|Our host for the evening, Garvia Bailey of CBC radio|
for Cynthia Leitich Smith's Cynsations
There was much excitement in the Canadian children’s book community Wednesday night as attendees of the Canadian Children’s Book Centre’s annual gala gathered at the Ritz-Carlton Hotel in Toronto to hear the announcement of six prestigious children’s book awards, including Canada’s most lucrative, The TD Children’s Literature Award, and the first-ever Monica Hughes Award for Science Fiction and Fantasy.
In one of the evening’s two big surprises, Anna Porter, board member of the Canada Council for the Arts, took the podium to award one of Queen Elizabeth’s prestigious Diamond Jubilee Medals to children’s author Marilyn Baillie “for her commitment to children’s literacy, for her award winning picture books, for her sponsorship of the children’s book award in her name, and for her passionate support of the children’s book community.”
|TD Canadian Children's Book Award winner, Trilby Kent with TD Canada Trust President & CEO, Tim Hockey|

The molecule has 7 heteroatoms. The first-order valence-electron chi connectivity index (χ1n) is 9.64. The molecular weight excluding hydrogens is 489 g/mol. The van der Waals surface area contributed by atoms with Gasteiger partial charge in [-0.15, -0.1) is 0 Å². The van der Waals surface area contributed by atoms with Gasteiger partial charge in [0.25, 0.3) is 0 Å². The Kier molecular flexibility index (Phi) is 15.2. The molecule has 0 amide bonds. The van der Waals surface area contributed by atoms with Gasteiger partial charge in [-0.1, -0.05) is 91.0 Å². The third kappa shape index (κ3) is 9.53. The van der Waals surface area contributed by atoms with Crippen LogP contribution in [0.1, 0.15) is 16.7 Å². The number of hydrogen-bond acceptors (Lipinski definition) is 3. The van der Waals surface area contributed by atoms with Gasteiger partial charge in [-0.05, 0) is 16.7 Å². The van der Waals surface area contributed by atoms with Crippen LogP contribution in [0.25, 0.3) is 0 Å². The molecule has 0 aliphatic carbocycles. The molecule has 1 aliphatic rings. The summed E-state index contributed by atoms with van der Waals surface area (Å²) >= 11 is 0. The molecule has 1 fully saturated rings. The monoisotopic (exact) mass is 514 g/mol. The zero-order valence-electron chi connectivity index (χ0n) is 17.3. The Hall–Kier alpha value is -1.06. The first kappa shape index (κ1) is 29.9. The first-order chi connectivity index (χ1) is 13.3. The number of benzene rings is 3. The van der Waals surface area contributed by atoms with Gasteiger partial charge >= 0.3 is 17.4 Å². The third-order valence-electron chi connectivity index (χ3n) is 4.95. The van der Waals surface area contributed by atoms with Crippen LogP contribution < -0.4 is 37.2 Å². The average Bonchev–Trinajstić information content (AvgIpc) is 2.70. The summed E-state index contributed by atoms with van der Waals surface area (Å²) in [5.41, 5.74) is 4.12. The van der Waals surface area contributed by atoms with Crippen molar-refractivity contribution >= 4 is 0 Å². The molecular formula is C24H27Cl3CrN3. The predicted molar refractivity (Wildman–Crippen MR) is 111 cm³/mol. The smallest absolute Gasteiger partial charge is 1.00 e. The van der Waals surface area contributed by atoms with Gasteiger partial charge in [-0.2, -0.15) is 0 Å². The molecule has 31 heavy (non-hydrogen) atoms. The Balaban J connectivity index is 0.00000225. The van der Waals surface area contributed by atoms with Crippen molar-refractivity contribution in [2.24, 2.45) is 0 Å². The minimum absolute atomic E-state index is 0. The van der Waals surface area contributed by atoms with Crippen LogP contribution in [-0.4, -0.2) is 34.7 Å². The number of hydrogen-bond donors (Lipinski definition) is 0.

The winners were:
TD Canadian Children's Literature Award ($30,000)
Stones for My Father by Trilby Kent (Tundra Books)
Marilyn Baillie Picture Book Award ($20,000)
Without You by Geneviève Côté (Kids Can Press)
Norma Fleck Award for Canadian Children's Nonfiction
Loon by Susan Vande Griek, illustrated by Karen Reczuch (Groundwood Books)
Geoffrey Bilson Award for Historical Fiction for Young People ($5,000)
The Hangman in the Mirror by Kate Cayley (Annick Press)
John Spray Mystery Award ($5,000)
Charlie’s Key by Rob Mills (Orca Book Publishers)
Monica Hughes Award for Science Fiction and Fantasy ($5,000)
What Happened to Serenity? by P.J. Sarah Collins (Red Deer Press)
Also honoured was the book chosen for the TD Grade One Book Giveaway, I’ve Lost My Cat by Philippe Béha. By the end of this month, this book will have been given free to over half a million Canadian children.
Lena Coakley was born in Milford, Connecticut and grew up on Long Island. In high school, creative writing was the only class she ever failed (nothing was ever good enough to hand in!), but, undeterred, she went on to study writing at Sarah Lawrence College.
She became interested in young adult literature when she moved to Toronto, Canada, and began working for CANSCAIP, the Canadian Society of Children’s Authors, Illustrators and Performers, where she eventually became the Administrative Director. She is now a full-time writer living in Toronto.
Witchlanders, her debut novel, was called “a stunning teen debut” by Kirkus Reviews. It is a Junior Library Guild selection and an ABC new voices selection.